As my main request to the Government, I want to echo the conclusions of last week’s conference. These points were also made in a debate in the House of Lords last year. Ahead of next year—the 60th anniversary of the Commonwealth’s creation—the UK Government should reassess how we can support the Commonwealth better and engage with it more effectively. I know that we make the largest contribution to the secretariat, but two thirds of UK bilateral aid goes to Commonwealth countries. That is a serious reason for ensuring that we examine the whole picture. While keeping an eye on a country such as Nigeria, which has the largest number of people in poverty of any African country, we must not take not take our eye off a country such as the Maldives, which must address governance issues and severe threats from climate change.

I want to flag up the issues at home and abroad simply by recognising them rather than detaining the House by developing my points at length. We ought to build up the duties of Commonwealth observers at elections. It ought to be a matter of course that such work is done by Commonwealth members for Commonwealth countries and that it is seen to be an important part of the democratic process.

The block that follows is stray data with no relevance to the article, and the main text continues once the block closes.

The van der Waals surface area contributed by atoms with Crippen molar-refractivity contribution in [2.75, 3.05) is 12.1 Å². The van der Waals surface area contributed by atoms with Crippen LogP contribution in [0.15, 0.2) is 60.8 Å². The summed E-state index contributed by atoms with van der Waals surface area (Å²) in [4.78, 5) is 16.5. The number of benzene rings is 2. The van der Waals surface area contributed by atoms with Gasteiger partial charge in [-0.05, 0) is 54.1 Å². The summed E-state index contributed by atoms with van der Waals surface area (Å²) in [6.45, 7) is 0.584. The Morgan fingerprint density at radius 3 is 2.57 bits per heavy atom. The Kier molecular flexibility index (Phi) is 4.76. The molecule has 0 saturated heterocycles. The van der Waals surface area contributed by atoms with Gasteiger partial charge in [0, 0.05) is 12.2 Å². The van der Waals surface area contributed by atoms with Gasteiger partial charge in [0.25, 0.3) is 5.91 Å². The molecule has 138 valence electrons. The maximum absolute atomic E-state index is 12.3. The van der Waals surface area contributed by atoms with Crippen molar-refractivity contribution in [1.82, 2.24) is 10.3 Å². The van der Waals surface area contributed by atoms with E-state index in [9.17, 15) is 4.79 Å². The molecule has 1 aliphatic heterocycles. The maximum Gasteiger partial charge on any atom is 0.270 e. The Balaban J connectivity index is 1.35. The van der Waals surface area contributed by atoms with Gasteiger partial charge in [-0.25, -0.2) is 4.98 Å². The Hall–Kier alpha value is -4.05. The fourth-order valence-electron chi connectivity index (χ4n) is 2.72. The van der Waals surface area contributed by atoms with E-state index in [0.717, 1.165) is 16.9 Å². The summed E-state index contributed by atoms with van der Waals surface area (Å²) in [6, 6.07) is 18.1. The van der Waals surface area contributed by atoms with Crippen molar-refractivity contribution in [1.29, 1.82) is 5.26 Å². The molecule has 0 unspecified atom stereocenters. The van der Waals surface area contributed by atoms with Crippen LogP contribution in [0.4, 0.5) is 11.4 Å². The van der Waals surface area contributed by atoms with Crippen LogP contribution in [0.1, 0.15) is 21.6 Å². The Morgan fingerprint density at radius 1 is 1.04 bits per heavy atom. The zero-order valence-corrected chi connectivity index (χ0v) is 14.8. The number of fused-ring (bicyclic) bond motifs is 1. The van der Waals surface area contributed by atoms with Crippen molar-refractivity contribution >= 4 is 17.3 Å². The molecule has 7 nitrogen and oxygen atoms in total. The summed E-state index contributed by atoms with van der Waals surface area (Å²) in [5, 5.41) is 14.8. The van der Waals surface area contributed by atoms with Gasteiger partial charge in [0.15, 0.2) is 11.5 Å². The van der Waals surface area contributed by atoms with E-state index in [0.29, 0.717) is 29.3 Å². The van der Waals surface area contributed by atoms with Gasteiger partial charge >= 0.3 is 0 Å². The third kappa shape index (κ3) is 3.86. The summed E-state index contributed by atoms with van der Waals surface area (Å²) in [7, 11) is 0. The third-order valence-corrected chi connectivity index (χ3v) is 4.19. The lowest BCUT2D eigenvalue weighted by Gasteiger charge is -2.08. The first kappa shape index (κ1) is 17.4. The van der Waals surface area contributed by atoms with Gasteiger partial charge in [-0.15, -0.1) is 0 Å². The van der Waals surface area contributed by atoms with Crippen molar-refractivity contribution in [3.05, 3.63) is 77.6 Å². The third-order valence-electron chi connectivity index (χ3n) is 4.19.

I would like us to be more active abroad in offering Commonwealth support for resolutions of conflicts. We still have not resolved the conflict in Cyprus; the conflict in Kashmir, which affects India and Pakistan, remains unresolved; and we must also deal with the terrible and continuing conflict in Sri Lanka. Of course there are diplomatic difficulties in all cases, and Governments have perfectly understandable views
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about their sovereignty, but valuable Commonwealth resources could be deployed to better effect.